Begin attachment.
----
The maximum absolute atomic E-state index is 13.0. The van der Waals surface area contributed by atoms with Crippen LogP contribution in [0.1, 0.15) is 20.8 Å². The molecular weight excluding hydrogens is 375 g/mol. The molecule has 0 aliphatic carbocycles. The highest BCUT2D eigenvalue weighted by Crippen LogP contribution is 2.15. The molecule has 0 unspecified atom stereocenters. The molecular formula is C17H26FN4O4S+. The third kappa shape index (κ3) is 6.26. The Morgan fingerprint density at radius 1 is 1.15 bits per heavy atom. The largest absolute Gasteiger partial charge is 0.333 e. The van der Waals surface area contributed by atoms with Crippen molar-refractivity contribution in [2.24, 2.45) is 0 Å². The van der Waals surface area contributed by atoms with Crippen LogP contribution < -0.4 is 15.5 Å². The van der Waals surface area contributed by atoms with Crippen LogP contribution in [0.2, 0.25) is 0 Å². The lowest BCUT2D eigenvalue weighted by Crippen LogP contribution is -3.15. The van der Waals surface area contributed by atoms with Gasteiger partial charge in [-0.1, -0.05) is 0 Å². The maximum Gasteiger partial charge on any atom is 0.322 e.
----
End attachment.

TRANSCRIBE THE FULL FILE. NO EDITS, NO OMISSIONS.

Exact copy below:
The maximum absolute atomic E-state index is 13.0. The van der Waals surface area contributed by atoms with Crippen LogP contribution in [0.1, 0.15) is 20.8 Å². The molecular weight excluding hydrogens is 375 g/mol. The molecule has 0 aliphatic carbocycles. The highest BCUT2D eigenvalue weighted by Crippen LogP contribution is 2.15. The molecule has 0 unspecified atom stereocenters. The molecular formula is C17H26FN4O4S+. The third kappa shape index (κ3) is 6.26. The Morgan fingerprint density at radius 1 is 1.15 bits per heavy atom. The largest absolute Gasteiger partial charge is 0.333 e. The van der Waals surface area contributed by atoms with Crippen molar-refractivity contribution in [2.24, 2.45) is 0 Å². The van der Waals surface area contributed by atoms with Crippen LogP contribution < -0.4 is 15.5 Å². The van der Waals surface area contributed by atoms with Crippen LogP contribution in [0.2, 0.25) is 0 Å². The lowest BCUT2D eigenvalue weighted by Crippen LogP contribution is -3.15. The van der Waals surface area contributed by atoms with Gasteiger partial charge in [-0.1, -0.05) is 0 Å². The maximum Gasteiger partial charge on any atom is 0.322 e.